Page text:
Not every market will have homes that fit every definition. Some markets may not have a Q1 while others might not have a Q6. The best house in an area does not automatically become a Q1. The worst house does not automatically become a Q6. Q and C definitions are fixed. The appraiser must classify the house under the definition that best describes the property (fixed definition vs. relative comparison).
Adjustments – List vs Opinion vs Facts
During training, many appraisers were given “adjustment sheets.” These sheets listed the theoretical adjustments that new appraisers were to use. These were “training wheels” designed to get appraisers started, they were never intended to replace analysis and facts. The problem is, many appraisers never “graduated” to using proper methodologies. Some are still using “rules of thumb” from an “adjustment sheet” handed down to them by their mentor. The figures on these scraps of paper cannot be applicable to both a farm home on twenty acres in Minnesota and a waterfront home on 5,000 sq. ft. lot in Florida. If appraisers are using these sheets, stop it! The use of these sheets is archaic. Reliance on a document like this is misleading and it indicates a lack of understanding and competency (Tier 1 vs Tier 2 appraiser).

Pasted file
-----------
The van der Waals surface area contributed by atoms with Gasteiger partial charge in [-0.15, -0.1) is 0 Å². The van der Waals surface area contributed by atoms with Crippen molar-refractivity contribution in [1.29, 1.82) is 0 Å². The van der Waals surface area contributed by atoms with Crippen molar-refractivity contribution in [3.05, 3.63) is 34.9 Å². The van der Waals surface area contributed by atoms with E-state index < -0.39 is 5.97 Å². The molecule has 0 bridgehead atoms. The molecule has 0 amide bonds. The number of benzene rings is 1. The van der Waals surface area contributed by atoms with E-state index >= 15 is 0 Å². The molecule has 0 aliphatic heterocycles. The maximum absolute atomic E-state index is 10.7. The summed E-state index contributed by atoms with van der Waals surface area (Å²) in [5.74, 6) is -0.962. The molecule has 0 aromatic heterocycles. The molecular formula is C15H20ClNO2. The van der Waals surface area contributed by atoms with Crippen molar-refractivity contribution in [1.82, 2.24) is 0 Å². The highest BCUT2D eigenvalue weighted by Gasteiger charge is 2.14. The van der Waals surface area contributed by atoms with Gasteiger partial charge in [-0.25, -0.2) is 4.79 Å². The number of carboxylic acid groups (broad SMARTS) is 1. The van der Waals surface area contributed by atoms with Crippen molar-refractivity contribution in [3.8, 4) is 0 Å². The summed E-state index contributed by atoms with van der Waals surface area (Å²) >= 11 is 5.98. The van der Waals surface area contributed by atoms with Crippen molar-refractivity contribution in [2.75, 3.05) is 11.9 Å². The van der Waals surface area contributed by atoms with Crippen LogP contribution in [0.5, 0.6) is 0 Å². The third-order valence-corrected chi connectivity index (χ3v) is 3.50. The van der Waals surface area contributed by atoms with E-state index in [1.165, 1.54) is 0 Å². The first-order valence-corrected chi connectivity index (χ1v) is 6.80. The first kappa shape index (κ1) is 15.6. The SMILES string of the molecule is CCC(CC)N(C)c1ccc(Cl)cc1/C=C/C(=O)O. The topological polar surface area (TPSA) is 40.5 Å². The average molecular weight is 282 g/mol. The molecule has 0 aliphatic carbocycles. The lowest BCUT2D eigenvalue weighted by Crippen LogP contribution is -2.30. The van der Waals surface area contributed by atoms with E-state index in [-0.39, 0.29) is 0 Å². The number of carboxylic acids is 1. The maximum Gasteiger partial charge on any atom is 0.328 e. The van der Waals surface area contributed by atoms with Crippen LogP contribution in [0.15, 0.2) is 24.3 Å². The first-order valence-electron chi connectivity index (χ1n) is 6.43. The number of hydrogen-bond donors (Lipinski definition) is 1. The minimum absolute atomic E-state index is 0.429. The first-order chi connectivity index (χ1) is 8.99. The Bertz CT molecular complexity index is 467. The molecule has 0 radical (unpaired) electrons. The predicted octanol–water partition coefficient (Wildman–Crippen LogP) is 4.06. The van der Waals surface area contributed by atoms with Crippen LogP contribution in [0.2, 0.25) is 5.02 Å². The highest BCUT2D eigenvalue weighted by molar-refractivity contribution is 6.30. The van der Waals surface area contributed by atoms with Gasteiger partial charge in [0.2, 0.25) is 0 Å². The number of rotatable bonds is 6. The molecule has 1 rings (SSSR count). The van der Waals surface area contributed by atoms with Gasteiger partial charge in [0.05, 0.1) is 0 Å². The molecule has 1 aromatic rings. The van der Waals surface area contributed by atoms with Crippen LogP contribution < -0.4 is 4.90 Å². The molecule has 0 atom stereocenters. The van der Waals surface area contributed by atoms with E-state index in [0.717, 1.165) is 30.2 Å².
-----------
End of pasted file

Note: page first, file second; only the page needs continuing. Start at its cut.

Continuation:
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ther appraisers were inappropriately told to use their “opinion” of what an adjustment should be. This is equally inappropriate, outdated, and downright wrong. By law, adjustments must be based upon market data… facts, not opinions. In the past it was difficult for adjustments to be challenged by lenders and review appraisers. More than likely, they had less information than the original appraiser or didn’t have the time to determine the appropriately supported adjustment. As a result, adjustments were rarely challenged by lenders. In legal settings and state disciplinary actions, appraisal adjustments were challenged, but rarely for lending work. Many appraisers became form-fillers, tossing their opinions around as if they were fact. Those opinions and adjustments are not facts.